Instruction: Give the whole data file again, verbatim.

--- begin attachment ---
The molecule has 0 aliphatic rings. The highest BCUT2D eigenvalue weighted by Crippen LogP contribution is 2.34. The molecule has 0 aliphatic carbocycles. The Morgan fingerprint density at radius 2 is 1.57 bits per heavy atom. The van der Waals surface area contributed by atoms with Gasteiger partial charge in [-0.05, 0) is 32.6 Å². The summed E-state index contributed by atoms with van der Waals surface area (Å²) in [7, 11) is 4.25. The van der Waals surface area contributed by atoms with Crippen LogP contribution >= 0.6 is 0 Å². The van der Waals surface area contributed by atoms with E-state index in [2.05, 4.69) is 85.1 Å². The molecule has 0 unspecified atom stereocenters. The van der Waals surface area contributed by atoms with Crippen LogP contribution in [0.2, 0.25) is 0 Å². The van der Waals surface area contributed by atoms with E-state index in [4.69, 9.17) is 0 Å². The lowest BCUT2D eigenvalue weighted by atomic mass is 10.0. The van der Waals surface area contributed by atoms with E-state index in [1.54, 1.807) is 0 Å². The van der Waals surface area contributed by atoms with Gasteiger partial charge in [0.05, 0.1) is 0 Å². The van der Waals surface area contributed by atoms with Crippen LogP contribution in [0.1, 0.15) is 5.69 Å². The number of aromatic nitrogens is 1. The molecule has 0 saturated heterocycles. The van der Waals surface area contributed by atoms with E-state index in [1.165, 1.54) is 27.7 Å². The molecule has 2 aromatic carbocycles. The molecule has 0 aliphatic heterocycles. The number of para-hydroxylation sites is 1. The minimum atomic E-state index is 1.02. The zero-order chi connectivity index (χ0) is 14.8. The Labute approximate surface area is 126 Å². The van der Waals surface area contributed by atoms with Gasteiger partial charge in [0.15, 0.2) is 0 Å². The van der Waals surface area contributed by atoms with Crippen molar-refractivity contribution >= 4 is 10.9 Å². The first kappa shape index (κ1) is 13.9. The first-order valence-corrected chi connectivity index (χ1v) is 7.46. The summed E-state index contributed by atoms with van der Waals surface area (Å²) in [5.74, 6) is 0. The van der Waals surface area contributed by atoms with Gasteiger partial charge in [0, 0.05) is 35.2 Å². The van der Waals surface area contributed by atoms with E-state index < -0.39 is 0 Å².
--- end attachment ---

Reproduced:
The molecule has 0 aliphatic rings. The highest BCUT2D eigenvalue weighted by Crippen LogP contribution is 2.34. The molecule has 0 aliphatic carbocycles. The Morgan fingerprint density at radius 2 is 1.57 bits per heavy atom. The van der Waals surface area contributed by atoms with Gasteiger partial charge in [-0.05, 0) is 32.6 Å². The summed E-state index contributed by atoms with van der Waals surface area (Å²) in [7, 11) is 4.25. The van der Waals surface area contributed by atoms with Crippen LogP contribution >= 0.6 is 0 Å². The van der Waals surface area contributed by atoms with E-state index in [2.05, 4.69) is 85.1 Å². The molecule has 0 unspecified atom stereocenters. The van der Waals surface area contributed by atoms with Crippen LogP contribution in [0.2, 0.25) is 0 Å². The van der Waals surface area contributed by atoms with E-state index in [4.69, 9.17) is 0 Å². The lowest BCUT2D eigenvalue weighted by atomic mass is 10.0. The van der Waals surface area contributed by atoms with E-state index in [1.54, 1.807) is 0 Å². The van der Waals surface area contributed by atoms with Gasteiger partial charge in [0.05, 0.1) is 0 Å². The van der Waals surface area contributed by atoms with Crippen LogP contribution in [0.1, 0.15) is 5.69 Å². The number of aromatic nitrogens is 1. The molecule has 0 saturated heterocycles. The van der Waals surface area contributed by atoms with E-state index in [1.165, 1.54) is 27.7 Å². The molecule has 2 aromatic carbocycles. The molecule has 0 aliphatic heterocycles. The number of para-hydroxylation sites is 1. The minimum atomic E-state index is 1.02. The zero-order chi connectivity index (χ0) is 14.8. The Labute approximate surface area is 126 Å². The van der Waals surface area contributed by atoms with Gasteiger partial charge in [0.15, 0.2) is 0 Å². The van der Waals surface area contributed by atoms with Crippen molar-refractivity contribution >= 4 is 10.9 Å². The first kappa shape index (κ1) is 13.9. The first-order valence-corrected chi connectivity index (χ1v) is 7.46. The summed E-state index contributed by atoms with van der Waals surface area (Å²) in [5.74, 6) is 0. The van der Waals surface area contributed by atoms with Gasteiger partial charge in [0, 0.05) is 35.2 Å². The van der Waals surface area contributed by atoms with E-state index < -0.39 is 0 Å².